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Sermon; Proper 23C; Luke 17:11-19

Joelene and I love spending time at the beach. For years while we lived in Spokane we would spend a week every August in Cannon Beach, OR. I had been there several times before we met, and then began taking her with me.

Cannon Beach is a cute little tourist town about an hour due west of Portland. It's home to two famous rock formations – Haystack Rock and the Needles. It has “singing sand,” sand that squeaks when you walk. It's home to the largest and longest-running sandcastle contest in the Northwest. And it is the official terminus of the Lewis and Clark expedition. For me, it's a place of quiet healing and rejuvenation. Walking through the surf, flying a kite, exploring beach and stores, watching the sunset, and late night bonfires, along with the smells and sounds of the ocean, always did my soul good. And Joelene has her own memories and special places there.

The interesting thing is that neither of us grew up by the beach. I moved around a lot as a kid, and my parents liked to camp and hike. So we spent time at various campsites in the Cascade Mountains. Joelene grew up in Wenatchee, surrounded by the Cascades. But we both find ourselves drawn to the beach. This is actually typical of people out west as we often say, “People from the mountains escape to the beach, and people from the beach escape to the mountains.”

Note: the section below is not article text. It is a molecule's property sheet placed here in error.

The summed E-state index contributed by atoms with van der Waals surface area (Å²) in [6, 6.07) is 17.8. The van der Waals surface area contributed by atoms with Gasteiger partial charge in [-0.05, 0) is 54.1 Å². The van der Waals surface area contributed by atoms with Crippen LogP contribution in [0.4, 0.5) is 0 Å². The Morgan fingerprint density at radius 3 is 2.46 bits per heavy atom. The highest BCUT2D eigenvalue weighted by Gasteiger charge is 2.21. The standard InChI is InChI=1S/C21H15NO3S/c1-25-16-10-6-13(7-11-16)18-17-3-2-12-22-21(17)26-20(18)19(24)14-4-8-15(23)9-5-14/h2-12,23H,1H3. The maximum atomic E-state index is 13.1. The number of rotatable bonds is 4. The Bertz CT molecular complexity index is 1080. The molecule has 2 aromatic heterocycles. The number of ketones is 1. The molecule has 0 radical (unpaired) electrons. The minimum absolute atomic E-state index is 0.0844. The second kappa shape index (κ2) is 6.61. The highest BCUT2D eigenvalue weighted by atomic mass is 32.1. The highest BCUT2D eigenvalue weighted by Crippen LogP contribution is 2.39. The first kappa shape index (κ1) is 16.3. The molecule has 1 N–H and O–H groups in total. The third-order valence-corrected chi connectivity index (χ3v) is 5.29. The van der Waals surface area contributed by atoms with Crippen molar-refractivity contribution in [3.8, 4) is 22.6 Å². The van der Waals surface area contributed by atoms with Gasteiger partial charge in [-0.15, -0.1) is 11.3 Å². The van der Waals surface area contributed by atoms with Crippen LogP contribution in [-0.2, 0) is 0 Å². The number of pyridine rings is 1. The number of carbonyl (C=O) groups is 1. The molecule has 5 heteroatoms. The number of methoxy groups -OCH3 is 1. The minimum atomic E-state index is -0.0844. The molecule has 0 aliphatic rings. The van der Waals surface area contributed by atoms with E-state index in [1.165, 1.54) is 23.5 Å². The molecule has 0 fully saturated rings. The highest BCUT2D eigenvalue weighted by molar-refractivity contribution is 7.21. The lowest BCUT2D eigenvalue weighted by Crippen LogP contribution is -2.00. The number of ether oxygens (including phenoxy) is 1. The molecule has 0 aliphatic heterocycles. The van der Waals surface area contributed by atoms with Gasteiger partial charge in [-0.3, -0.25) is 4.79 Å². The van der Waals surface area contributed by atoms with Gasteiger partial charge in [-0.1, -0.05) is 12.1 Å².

There's some truth to this. It's not that we don't, or stop, seeing the beauty around us; but that it becomes oh too familiar. When you see all 14,410 feet of Mt. Rainier on a daily basis it tends to lose some of it's majesty. Or out here, where we are surrounded by the history of our country, how many of us have stopped to read the plaque about the Battle of Funkstown?

Sometimes it takes an outsider to remind us of the beauty around us. We either want to show off our neck of the woods, so we play tour guide, finding a new beauty ourselves; or the visitors point us in new directions that re-open our eyes so we can see what's around us.

Today we have the healing of the lepers. Jesus, in the Lukan procession of events, is on his way to Jerusalem and his Passion. A group of ten lepers approach and beg for mercy. Jesus tells them to go and show themselves to the priests, and it is while they are on their way to do so that they were made clean. One, a Samaritan, returns to give thanks.

Before I get too involved, here are a couple of things for you to think about in your own personal studying/reading of scripture: 1) Did the instruction to go to the temple priests apply equally to the Samaritan foreigner as it did to the other nine Jews? And, 2) Why does Jesus seem upset at the nine Jews for doing exactly what he commanded? As I said, you can ponder those on your own.

One of the things I want to point out here is that all ten were healed, but only the Samaritan returns to give thanks, and only the Samaritan was “made well.” Jesus tells the Samaritan that his faith has made him well. The word that is translated here as “made well” shows up in a few other places in Luke and is translated as “saved you.” For the Samaritan, his return to Jesus has literally saved him.